Accurate information on the distribution, demography, and conservation status of endangered populations in threatened habitats are essential to provide the basis for conservation actions and

EXTENSÃO DA DISTRIBUIÇÃO GEOGRÁFICA DE Aotus vociferans (PRIMATES, AOTIDAE)

TLDR
In inventory of primates in the National Forest Tefe, distant about 220 miles west of this enclave, recorded a group A. vociferans, which represents an extension of the geographical distribution of the species and raises the hypothesis that all the interfluves between low Jurua and lower Purus River could be occupied by this taxon.

Estudio preliminar sobre la comunidad de primates en el bosque protector del Oglán Alto. Arajuno-Pastaza

Primates play a crucial ecological role within the ecosystems they inhabit; therefore any effort done in favor of their conservation, will also support the preservation of the other elements of their

Are rainforest owl monkeys cathemeral? Diurnal activity of black-headed owl monkeys, Aotus nigriceps, at Manu Biosphere Reserve, Peru

TLDR
This study observed the diurnal activity of one group of A. nigriceps living in the Manu Biosphere Reserve, Peru over 65 days and indicates that for A.nigriceps the potential costs of shifting to diurnality may outweigh its prospective advantages in this rainforest environment.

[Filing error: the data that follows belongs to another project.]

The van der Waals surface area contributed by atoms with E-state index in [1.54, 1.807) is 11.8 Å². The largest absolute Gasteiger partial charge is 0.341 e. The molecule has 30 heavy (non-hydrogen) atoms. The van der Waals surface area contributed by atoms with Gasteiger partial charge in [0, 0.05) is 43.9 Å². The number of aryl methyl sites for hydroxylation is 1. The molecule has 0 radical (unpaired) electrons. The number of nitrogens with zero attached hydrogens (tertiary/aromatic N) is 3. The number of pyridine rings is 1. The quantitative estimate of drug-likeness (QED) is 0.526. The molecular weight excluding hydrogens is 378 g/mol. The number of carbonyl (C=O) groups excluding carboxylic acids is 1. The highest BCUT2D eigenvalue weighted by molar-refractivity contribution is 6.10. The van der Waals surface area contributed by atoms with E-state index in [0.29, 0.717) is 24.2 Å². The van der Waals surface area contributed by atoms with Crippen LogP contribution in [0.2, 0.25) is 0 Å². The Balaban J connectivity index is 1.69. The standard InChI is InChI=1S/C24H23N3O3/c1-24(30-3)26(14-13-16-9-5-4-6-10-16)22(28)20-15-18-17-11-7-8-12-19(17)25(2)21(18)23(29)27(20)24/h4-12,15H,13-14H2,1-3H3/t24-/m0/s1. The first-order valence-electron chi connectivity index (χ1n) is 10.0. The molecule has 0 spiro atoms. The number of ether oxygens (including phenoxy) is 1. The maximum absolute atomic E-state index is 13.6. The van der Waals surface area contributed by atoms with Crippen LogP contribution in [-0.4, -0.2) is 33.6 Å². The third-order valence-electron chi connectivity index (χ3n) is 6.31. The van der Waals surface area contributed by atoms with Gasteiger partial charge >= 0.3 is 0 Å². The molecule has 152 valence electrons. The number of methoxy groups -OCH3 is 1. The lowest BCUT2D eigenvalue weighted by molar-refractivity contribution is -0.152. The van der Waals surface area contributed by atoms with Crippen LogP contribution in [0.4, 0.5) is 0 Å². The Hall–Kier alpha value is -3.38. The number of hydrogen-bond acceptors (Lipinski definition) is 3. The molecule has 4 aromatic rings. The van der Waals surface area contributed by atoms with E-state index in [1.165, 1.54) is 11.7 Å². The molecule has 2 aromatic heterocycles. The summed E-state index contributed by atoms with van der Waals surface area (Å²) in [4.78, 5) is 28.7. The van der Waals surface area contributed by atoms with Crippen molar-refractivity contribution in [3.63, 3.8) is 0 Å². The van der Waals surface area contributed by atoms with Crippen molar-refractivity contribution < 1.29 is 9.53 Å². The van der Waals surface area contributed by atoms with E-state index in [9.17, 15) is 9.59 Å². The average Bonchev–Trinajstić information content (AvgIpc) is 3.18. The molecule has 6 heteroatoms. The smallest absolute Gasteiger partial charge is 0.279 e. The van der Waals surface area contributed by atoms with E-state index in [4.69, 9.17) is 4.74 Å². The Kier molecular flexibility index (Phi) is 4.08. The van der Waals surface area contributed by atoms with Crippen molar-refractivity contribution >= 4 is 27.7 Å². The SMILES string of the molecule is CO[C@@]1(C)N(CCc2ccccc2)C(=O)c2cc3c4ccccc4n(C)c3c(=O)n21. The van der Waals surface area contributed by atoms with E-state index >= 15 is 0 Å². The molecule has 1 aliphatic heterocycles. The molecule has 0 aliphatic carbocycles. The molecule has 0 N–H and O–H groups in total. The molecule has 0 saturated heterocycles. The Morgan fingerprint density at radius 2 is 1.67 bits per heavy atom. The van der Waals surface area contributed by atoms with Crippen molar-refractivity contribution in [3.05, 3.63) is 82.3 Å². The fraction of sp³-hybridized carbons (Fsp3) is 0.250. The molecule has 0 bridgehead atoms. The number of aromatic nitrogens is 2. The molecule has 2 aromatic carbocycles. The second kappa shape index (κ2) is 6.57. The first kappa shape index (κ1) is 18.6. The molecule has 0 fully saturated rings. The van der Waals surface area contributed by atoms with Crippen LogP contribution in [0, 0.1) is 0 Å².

Owl monkeys Aotus spp in the wild and in captivity

TLDR
A truly integrated laboratory–field approach that focuses on certain areas that cannot be examined in only one or the other setting (e.g. reproductive biology, communication, energetics) will offer unique opportunities for synergistic interactions between zoo and field research that will have both intellectual and practical benefits.

References

SHOWING 1-10 OF 65 REFERENCES

Density and population structure of owl monkeys (Aotus azarai) in the Argentinean chaco

TLDR
The data suggest that owl monkeys in the seasonal subtropical forests of Formosa live at a density as high as those reported for owl monkey populations observed in tropical forests, and the social groups in the owl monkey population are of comparable size and composition to those characteristic of populations in the tropics.

Sharing of sleeping sites betweenAotus vociferans with other mammals in the Peruvian Amazon

TLDR
This study is the first report of cooccupation within the genera Aotus, and one sleeping site was observed in a small concavity of the foliar sheath on aMauritia flexuosa palm.